Google Instant makes it harder for the small guy to do SEO

By September 22, 2010Google, Search

There is a good post on Techcrunch today about the impact of Google Instant on SEO.  SEO company RankAbove has done some research and from the two weeks of data available it seems that one of the big changes is reduced traffic to long-tail keywords, here’s why:

Because Google Instant focuses the user’s attention on more popular search phrases, by suggesting them and showing their results as the user types, fewer users will use longer tail, less popular phrases. Searchers typing a longer, more obscure variation of a keyword are unlikely to complete it before they see the results—automatically loaded onto the SERP [search engine results page] —they were looking for.

A company selling iPod Car Adapters, but ranking for a lesser-used phrase, like “iPod Car Cables,” is unlikely to get much traffic from that phrase, as a searcher using Instant would almost never get to that search before seeing relevant results. For a site counting on unpopular, “forgotten” long-tail phrases like that, their traffic will dwindle.

I think startups are likely to be disproportionately hit by this development, losing out at the margin to companies that have the scale and resources to optimise for the most popular queries.

The other change of note is that less people are clicking through to the second page of results, which will similarly lend advantage to companies that have the muscle to get onto the first page.

Caveat: This analysis is based on just two weeks of data and the results might change as volumes increase and people get through their periods of learning to use Google Instant and settle down to a consistent pattern of behaviour.  The other thing is that Google Instant doesn’t work if you search directly from the nav bar or toolbar, so any changes wrought will only apply to a percentage of users.

Update: In the comments Benoit Cundy pointed me to this chart which shows that very little traffic went to the second page of results anyway.

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  • Arnold Roa

    i search more trought the browser field, also companies like Conduit make a lot of money cause a lot of people search trough a toolbar..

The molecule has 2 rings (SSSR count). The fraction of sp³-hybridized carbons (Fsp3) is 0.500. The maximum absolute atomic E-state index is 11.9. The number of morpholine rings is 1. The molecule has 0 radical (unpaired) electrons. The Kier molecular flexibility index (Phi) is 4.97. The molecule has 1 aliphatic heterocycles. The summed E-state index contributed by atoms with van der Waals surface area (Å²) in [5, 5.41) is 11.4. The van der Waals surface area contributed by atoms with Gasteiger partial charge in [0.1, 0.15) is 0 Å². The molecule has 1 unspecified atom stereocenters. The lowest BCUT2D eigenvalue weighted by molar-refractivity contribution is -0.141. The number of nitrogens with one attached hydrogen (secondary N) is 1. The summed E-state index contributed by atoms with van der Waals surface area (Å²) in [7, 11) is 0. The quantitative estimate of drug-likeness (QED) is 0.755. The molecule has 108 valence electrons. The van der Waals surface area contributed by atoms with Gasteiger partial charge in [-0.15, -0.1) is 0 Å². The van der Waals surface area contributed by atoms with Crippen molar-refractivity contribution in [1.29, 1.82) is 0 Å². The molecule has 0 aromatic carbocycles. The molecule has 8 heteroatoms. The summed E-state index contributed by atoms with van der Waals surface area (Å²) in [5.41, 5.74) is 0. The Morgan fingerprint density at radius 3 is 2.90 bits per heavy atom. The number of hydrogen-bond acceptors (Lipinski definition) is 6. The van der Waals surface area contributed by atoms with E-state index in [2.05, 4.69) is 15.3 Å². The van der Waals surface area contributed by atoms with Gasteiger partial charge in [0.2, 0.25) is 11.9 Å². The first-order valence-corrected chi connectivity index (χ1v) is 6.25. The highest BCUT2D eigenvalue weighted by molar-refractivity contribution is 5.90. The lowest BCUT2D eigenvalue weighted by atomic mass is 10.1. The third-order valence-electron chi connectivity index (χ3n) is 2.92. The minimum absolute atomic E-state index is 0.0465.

but.. what are the numbers? i dont know!

  • I’ve been wondering the same thing. So much of SEO is based on long tail keywords. Is Google using this to push traffic towards paying (AdSense/AdWords) customers?

  • And I thought Google’s only motivation was to improve the user experience….

  • And I thought Google’s only aim was to improve the user experience…

  • I don’t necessarily agree with your analysis. But let’s wait for more data. And in any case, the percentage of people having a look at the second page of results is already very limited: http://blog.searchenginewatch.com/100525-160427

  • That is interesting data. Thanks for the pointer. I will update my blog post.

  • Not sure I entirely agree with this. It may be true that if you’re casually surfing, you may be persuaded by Google’s suggestions, but at what point do you get overwhelmed by the millions of pages returned that don’t provide what you are looking for, start to ignore any suggestions, and go with what you believe is the best search term.

    I agree only time will tell though.

  • Never underestimate the attractiveness of an easy option…

  • Pingback: Google Instant y el Apocalipsis SEO « RDi Press()

  • People haven’t been seeing the same results for years – personalized search ring a bell? This in no way equals the death of SEO, it just has the potential to add another level.
    If you’re an SEO that purely focuses on rankings then you’re not doing your job properly.

  • This is the great blog, I’m reading them for a while, thanks for the new posts!

  • I agree .. if you are doing seo you should focus on relevant traffic and creating brand value